Astronauts Tackle Glitches with Space Water Recycler
Astronaut Donald Pettit, STS-126 mission specialist, configures the Water Recovery System (WRS) rack in the Destiny laboratory of the International Space Station while space shuttle Endeavour is docked with the station on Nov. 19, 2008.
This story was updated at 4:59 p.m. EST.
NASA astronauts and engineers are tackling an odd glitch with a new recycling system designed to convert astronaut urine and sweat back into drinking water aboard the International Space Station, flight controllers said Friday.
Efforts to run the first batch of urine through station?s new Water Recovery System to test its ability to filter and purify water from the waste have hit repeated roadblocks over the last few days, station flight director Courtenay McMillan said in an afternoon update.
When commands were sent through the $250 million system?s Urine Processor Assembly to begin filtering urine late Thursday, an alarm sounded that sent station astronauts hunting for any signs of smoke or fire. It was a false, and unexpected, alarm that was even heard via radio by spacewalkers working outside the station.
The urine processer was activated for about two hours today, but shut down unexpectedly. The problem could be due to a sensor glitch or the more serious malfunction of a vital centrifuge motor used in one of the first steps of urine distillation, McMillan said.
?Right now, folks are still looking at the data,? McMillan said. ?They?re really still investigating and determining forward steps.?
Meanwhile, engineers hope to continue efforts to test the recycling system?s ability to collect wastewater and condensed sweat from the space station?s atmosphere and filter it into drinking water.
The water recycling system is part of a bounty of new life support and living equipment delivered to the International Space Station this week aboard NASA?s shuttle Endeavour. A second kitchen, extra bathroom, new gym equipment, a space food refrigerator and two spare bedrooms were also hauled to the station aboard Endeavour.
NASA flight controllers are weighing whether to extend Endeavour?s planned 15-day mission by one extra day to allow more time to troubleshoot the water recycling glitch. Endeavour is currently slated to leave the space station on Thanksgiving Day and land Nov. 29.
?We are hoping that we can try again today just to get some more time with the system before the end of the mission,? McMillan said.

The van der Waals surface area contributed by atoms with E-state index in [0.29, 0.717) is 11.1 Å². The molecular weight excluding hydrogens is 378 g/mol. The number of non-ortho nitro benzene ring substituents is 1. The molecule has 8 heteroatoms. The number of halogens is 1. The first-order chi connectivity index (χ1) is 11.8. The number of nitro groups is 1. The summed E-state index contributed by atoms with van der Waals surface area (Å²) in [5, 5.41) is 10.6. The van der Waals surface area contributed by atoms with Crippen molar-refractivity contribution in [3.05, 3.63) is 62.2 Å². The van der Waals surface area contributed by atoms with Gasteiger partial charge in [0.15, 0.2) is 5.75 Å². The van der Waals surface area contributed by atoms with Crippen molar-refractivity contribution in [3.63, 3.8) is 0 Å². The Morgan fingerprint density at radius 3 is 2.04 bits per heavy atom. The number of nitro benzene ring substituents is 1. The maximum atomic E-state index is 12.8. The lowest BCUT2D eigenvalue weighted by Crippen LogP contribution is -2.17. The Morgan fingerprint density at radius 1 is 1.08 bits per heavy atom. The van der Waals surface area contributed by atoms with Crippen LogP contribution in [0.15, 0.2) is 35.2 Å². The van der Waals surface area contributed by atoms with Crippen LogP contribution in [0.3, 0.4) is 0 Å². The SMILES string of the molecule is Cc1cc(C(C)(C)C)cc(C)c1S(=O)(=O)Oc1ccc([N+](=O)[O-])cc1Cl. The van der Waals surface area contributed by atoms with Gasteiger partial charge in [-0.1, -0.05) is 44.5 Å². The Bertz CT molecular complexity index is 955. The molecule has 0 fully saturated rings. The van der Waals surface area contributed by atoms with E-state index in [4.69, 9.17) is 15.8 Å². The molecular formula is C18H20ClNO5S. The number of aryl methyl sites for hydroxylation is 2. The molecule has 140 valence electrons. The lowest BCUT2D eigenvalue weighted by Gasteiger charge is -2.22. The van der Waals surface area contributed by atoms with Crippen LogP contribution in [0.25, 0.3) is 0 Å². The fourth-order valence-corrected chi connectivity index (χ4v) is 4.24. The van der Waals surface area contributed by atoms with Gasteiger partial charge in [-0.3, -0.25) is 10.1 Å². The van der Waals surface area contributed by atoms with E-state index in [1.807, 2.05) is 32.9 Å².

Endeavour?s seven-astronaut crew was slated to continue moving supplies into the station today. All 10 astronauts aboard both spacecraft spoke with reporters on Earth this afternoon, with the shuttle crew also scheduled to take about and hour off later in the day.
The astronauts also used Endeavour?s engines to boost the space station?s orbit a mile higher to prepare for the planned Nov. 30 arrival of a Russian cargo ship.
Water in, water out
The water recycler is a key component in plans by NASA and its station partners to boost the orbital laboratory?s population from the current three-astronaut crews to six-person expeditions capable of performing more science and maintenance. That shift is slated for May 2009, but only if the water recycler and other key systems are online, mission managers have said.
If it works as designed, the system is expected to drastically reduce the amount of water that has to shipped to the station aboard NASA shuttles or Russian, European and, eventually, Japanese spacecraft.
The system is designed to recover about 93 percent of the initial wastewater fed into it and could reduce the amount of water hauled aboard or generated by visiting spacecraft by 15,000 pounds (6,803 kg) per year, mission managers have said. The resulting water can then be reused for drinking, food preparation or bathing. It could also be piped through the station?s U.S. oxygen generator to produce new air.
Water recovered through the system is filtered through a seven-step process and meets most municipal water safety standards in the U.S., said Bob Bagdigian, NASA?s project manager for the station?s environmental control and life support system before launch.
NASA?s Mission Control fully expected to encounter glitches while activating the new water recycling system. When the oxygen generator was first delivered in 2006, it took several false starts before the equipment was up and running, space station flight director Ginger Kerrick said late Thursday.
?These are growing pains we expected to see,? she said. ?These are very complicated pieces of equipment with a very complicated software system to control them, and this is the first time they are all being put together in space. So it takes a while to learn lessons from that.?
Kerrick said there is ample time in the Endeavour crew?s schedule to troubleshoot the urine processor glitch while continuing tests on the regular wastewater side of the system. That part of the system can feed potable water through a local tank or feed it to a portable water dispenser on the station?s new galley.
Mission managers hope to return samples from each stage of the water recycling system, including the urine processor, back to Earth aboard Endeavour to begin quality control studies. Several months of additional testing and monitoring aboard the station after Endeavour?s flight will also be required before the system will be clear for human consumption, NASA officials have said.
?Right now, we can incorporate about a 24-hour delay in the tasks that we had planned in the timeline and still be able - assuming everything else goes nominally - to accomplish our sampling objectives,? Kerrick said. ?We think this is just a small setback.?
NASA is providing live coverage of Endeavour's STS-126 mission on NASA TV. Click here for SPACE.com's mission coverage and NASA TV feed.
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